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Just started using VBA and I'm trying to access all the data in a dummy table I set up called Employees.

This is the code im trying:

Sub getRecords()

Dim dbs As Database
Dim rst As Recordset
Dim sql As String

Set dbs = CurrentDb
sql = "SELECT * FROM Employees"
Set rst = dbs.OpenRecordset(sql)

End Sub

The ultimate aim here is to print the contents to the screen — would this involve breaking down the record set into different components? If so what components could make up a typical record set?

The table format is as follows:

Emp_Id    - Number
Emp_Name  - Text
Emp_Email - Text
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2 Answers 2

up vote 3 down vote accepted

You can iterate through the fields:

Sub getRecords()

Dim dbs As Database
Dim rst As Recordset
Dim sql As String

Set dbs = CurrentDb
sql = "SELECT * FROM Employees"
Set rst = dbs.OpenRecordset(sql)

Do while not rst.eof
   For each fld in rst.Fields
      Debug.Print fld, fld.name
   Next
   rst.MoveNext

   ''You can also edit or add
   rst.Edit
   rst!Emp_Name = "Something"
   rst.UpDate
Loop

End Sub

I would avoid calling variables names that are also properties, such as SQL.

For updates, you are usually best to use an Action query and Execute againt a database object:

 db.Execute "UPDATE aTable SET aField = 'Some text'", dbFailOnError
share|improve this answer
    
nice answer - some things though: Coming from a java background you can seperate lines of text using \n is there a similar option in VBA? –  Katana24 Jan 11 '13 at 11:55
1  
You can use vbCrLf, vbCr and vbLf, also chr(13) and chr(10) separately or together, and vbNewLine. Debug.Print prints single lines to the immediate window (ctrl+G for the window). Always remember MS Access is a lot easier than you think :) –  Fionnuala Jan 11 '13 at 11:59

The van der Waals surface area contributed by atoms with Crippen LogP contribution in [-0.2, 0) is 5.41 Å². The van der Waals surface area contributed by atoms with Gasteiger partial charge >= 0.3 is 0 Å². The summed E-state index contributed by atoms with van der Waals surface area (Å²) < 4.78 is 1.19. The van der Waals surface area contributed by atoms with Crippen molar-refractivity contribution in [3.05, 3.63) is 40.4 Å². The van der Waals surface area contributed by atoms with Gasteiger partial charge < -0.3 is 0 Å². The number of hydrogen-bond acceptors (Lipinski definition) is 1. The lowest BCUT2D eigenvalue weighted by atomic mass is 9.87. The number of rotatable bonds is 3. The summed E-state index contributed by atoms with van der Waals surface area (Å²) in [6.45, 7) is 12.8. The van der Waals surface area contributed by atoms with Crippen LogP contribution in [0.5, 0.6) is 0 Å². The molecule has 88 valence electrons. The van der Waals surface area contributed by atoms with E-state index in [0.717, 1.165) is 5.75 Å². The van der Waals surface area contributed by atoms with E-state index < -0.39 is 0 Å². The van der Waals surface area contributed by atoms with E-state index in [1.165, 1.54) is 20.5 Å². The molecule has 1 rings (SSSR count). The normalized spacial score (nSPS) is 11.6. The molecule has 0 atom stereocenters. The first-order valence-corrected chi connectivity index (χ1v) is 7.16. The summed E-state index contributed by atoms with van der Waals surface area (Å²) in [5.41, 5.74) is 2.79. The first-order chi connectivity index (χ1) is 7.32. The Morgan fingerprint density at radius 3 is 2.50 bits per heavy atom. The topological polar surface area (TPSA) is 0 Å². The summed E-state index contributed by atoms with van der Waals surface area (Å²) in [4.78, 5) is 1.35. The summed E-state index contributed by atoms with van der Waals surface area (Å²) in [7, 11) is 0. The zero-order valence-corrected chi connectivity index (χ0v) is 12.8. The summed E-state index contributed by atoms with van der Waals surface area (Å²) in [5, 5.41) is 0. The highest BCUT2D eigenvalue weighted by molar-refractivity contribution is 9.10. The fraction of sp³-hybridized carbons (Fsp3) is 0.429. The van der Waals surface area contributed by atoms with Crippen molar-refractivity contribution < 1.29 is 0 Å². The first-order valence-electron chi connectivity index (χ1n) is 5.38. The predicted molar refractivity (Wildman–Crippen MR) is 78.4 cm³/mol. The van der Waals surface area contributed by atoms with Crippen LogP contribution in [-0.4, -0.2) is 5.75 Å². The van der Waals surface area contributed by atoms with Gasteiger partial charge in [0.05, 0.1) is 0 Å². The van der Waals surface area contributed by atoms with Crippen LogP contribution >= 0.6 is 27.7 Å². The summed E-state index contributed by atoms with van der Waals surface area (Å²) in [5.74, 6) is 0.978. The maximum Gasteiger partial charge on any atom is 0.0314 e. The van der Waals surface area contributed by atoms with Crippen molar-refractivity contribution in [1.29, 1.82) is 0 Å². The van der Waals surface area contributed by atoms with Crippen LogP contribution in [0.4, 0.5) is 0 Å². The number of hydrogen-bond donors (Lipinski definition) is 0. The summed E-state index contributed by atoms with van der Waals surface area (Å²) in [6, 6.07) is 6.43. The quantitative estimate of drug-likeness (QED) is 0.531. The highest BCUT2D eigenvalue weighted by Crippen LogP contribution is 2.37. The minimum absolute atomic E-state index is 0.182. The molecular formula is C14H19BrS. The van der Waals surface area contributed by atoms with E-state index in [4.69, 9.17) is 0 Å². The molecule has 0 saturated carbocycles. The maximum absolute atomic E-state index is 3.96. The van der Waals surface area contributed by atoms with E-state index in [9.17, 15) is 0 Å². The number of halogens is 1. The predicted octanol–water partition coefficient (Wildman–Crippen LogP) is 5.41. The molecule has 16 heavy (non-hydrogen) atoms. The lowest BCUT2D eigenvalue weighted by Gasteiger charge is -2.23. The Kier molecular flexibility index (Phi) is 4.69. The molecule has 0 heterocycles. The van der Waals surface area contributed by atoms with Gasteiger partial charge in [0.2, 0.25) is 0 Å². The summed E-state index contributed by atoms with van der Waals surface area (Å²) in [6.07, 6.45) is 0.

You'll need to start by looping through the records. Try:

Do While Not rst.EOF And Not rst.BOF
...
Loop

To do that. BOF and EOF relate to the beginning and end of the recordset respectively. If there's no data in the table then the whole loop will be skipped.

From there you can look at the fields individually by either using an index to relate to the position of the field in the select list, or by referring to the field name, like so:

Do While Not rst.EOF And Not rst.BOF
    Debug.Print rst.Fields("myfield")
    Debug.Print rst.Fields(0)
Loop

That's a starting point. Intelisense should really help you with this.

PS: always remember to close your recordset objects afterward to reclaim the memory: rst.Close() Set rst = Nothing

Kind regards, Paul.

share|improve this answer
    
+1 for closing the record set –  Katana24 Jan 11 '13 at 11:53
    
Forgot to add the MoveNext though! Ooops! –  Westie Jan 11 '13 at 11:59
    
Was gonna say but that line doesn't work - I get run time error 91. Where does the MoveNext object go? –  Katana24 Jan 11 '13 at 12:00
    
You may want to consider what type of recordset you actually need. For your example you would be best going for a forward only type - much faster, especially as you don't appear to want to edit the info. Remou has shown the way for editing. –  Westie Jan 11 '13 at 12:02
1  
"Always worth checking for the BOF" Not with DAO unless you are moving backways. msdn.microsoft.com/en-us/library/office/… Closing the recordset is not essential these days, either, but I guess it does not hurt. –  Fionnuala Jan 11 '13 at 12:14

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